Thomas Cox By Thomas Cox • July 13, 2018

Time out! 6 tips to align your sales and marketing teams

Wasted time, finger-pointing, and potential business slipping through the gaps. These are just three symptoms of misaligned sales and marketing teams.

However, as Doug Kessler of Velocity Partners once said: ‘Sales and marketing are both in the revenue business. The idea of alignment seems weird, because not being aligned seems shockingly… stupid!’ As harsh as this sounds, we can’t help but agree.

Misalignment and conflict between sales and marketing teams can come up for a variety of reasons:

  • Misaligned goals that do not encourage cooperation
  • Personal desire to compete, rather than collaborate
  • Wasted time creating, and searching for, resources
  • Short-term sales objectives conflicting with long-term marketing strategies.
Here are some ways in which you can bring your sales and marketing teams closer together, and ensure they are sharing the resources and information needed to generate quality leads and drive more sales.


Share goals and measures of success

For true sales and marketing alignment, you need to create an end-to-end process that ensures consistency. No rogue techniques and things on the side — you should operate with complete openness behind what marketing is running and how sales can capitalise.

This means open communication and shared goals. For example, if the goal for marketing is ‘convert as many leads as possible’, it sounds great for marketing, but for sales it can be a nightmare having to chase contact leads that are of low value and quality. If your salespeople have goals to converting a high percentage of these leads, then there’s clearly a misalignment.

So ask yourself, do our two teams have their goals in sync?

Meet regularly

As mentioned previously, open communication is essential, and that includes marketing attending sales meetings, and sales team members attending marketing meetings.

Marketing can use this time to share the content and campaigns being promoted that week, and also ask for content ideas from the sales team. Your sales team are regularly in contact with your target audience, and will have great insight into what they need. Using this as fuel for blog topics going forward is marketing gold.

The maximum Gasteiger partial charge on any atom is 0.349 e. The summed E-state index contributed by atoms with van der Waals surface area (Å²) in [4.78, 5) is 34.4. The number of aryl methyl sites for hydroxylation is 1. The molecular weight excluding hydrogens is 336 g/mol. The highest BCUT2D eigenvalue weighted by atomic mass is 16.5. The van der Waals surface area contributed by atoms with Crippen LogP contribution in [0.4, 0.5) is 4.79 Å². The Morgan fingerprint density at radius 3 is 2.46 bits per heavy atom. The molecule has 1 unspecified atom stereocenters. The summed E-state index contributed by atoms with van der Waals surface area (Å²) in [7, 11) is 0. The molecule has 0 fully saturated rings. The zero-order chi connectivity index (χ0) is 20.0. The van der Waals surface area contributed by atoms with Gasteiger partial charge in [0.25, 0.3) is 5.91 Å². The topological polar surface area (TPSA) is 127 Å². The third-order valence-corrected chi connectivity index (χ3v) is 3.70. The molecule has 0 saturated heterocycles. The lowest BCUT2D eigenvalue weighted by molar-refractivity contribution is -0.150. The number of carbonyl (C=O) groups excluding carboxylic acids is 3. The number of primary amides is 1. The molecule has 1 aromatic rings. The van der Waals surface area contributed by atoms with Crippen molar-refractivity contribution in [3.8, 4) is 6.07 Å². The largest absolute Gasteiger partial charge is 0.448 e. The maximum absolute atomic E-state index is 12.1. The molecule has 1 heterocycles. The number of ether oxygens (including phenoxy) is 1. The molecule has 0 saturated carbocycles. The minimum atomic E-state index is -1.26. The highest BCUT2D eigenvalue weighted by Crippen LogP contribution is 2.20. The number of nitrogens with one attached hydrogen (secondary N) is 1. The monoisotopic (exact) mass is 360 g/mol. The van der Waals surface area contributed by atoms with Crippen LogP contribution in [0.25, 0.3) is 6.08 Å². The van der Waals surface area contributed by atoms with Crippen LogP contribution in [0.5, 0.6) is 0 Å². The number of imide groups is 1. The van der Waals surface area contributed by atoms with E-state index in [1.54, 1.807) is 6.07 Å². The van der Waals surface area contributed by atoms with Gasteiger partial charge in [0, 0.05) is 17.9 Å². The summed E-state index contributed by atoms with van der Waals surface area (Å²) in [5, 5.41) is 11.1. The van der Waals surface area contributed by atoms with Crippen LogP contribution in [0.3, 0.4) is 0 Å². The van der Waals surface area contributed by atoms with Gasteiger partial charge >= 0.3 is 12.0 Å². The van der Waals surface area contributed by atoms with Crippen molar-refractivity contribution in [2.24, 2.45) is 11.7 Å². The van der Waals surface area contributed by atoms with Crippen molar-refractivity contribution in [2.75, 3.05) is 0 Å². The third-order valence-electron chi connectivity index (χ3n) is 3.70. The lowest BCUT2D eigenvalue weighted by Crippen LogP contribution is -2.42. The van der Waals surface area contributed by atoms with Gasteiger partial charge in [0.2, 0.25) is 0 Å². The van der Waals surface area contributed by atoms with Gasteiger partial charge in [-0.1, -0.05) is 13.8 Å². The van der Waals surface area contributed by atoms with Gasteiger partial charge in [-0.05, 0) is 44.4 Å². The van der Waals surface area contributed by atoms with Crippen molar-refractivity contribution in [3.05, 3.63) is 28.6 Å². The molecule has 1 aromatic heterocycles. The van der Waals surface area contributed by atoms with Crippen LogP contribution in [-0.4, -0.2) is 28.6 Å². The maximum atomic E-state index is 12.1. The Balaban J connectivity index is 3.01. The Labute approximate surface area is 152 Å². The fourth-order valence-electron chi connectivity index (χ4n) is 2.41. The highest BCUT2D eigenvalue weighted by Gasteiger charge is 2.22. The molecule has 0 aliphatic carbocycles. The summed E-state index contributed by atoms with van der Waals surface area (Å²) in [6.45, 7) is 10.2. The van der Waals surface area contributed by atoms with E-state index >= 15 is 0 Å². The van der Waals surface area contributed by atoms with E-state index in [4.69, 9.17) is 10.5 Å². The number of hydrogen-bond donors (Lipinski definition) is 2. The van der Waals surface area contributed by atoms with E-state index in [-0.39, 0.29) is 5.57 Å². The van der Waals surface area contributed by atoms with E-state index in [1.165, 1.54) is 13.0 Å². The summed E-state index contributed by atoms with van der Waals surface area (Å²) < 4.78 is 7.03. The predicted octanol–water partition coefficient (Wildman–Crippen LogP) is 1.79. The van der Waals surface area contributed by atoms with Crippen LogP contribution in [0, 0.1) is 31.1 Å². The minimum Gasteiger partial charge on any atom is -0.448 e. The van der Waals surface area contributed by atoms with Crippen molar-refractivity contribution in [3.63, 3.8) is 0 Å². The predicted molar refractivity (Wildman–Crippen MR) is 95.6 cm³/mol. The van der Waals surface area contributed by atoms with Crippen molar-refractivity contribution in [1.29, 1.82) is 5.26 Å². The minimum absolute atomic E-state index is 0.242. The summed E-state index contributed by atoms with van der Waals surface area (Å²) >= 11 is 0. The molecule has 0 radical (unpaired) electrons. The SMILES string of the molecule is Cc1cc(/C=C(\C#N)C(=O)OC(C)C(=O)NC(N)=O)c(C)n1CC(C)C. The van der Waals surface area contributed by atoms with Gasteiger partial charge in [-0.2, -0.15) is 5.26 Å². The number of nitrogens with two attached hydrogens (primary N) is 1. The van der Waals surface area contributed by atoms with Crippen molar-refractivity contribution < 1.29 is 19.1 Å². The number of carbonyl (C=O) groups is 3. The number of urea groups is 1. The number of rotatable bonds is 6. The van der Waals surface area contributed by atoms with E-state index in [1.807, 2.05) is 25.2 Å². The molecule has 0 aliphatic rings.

Share resources and content

In many companies, sales and marketing teams have their own secret stash of resources and useful content, hidden away in document folders and stray Google docs.

It's likely that marketing can make great use of sales content to repurpose into lead generation content. Similarly, marketing have a host of useful content and blog posts that the sales team could use to build trust with leads and demonstrate expertise.

It’s best to organise all your sales enablement resources in one easily accessible location, such as a Google drive folder. There could also be a dedicated Slack channel used entirely for updating teams on new useful content.


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Feed back on successes and failures

Without acknowledging failures, how else are sales and marketing teams meant to improve? Part of tightening up your marketing and sales process is acknowledging where potential customers are falling through the gaps, and remedying the solution.

This means keeping a close eye on:

  • Content and campaign performance: which content types and topics are bringing in the higher quality leads?
  • Number of leads that go back from sales-ready to marketing qualified: if this is high, then you will need to re-define what qualifies as a sales-ready lead.
  • MQL to opportunity ratio: provides an indication of lead quality, and whether marketing are targeting the right prospects

Have fun and get to know each otheR

Remove any sign of ‘us and them’ mentality by organising combined lunches, celebrations, and post-work shenanigans. This helps to build trust, encourage team spirit, and gets everyone on a first name basis. This will build trust amongst team members, and makes sure everyone feels comfortable supporting each other


Smarter, faster, better selling

Sales and marketing teams need a time out, a sit down, and a breather. No more blame-games — chances are both are at fault if the business is not hitting revenue targets.

As such, they need to be working closer together, sharing resources, acknowledging where the gaps are, and plugging them together.  

As social selling evangelist Jill Rowley once said: “The new reality is that marketing needs to know more about sales, sales needs to know more about marketing, and we all need to know more about our customers.”

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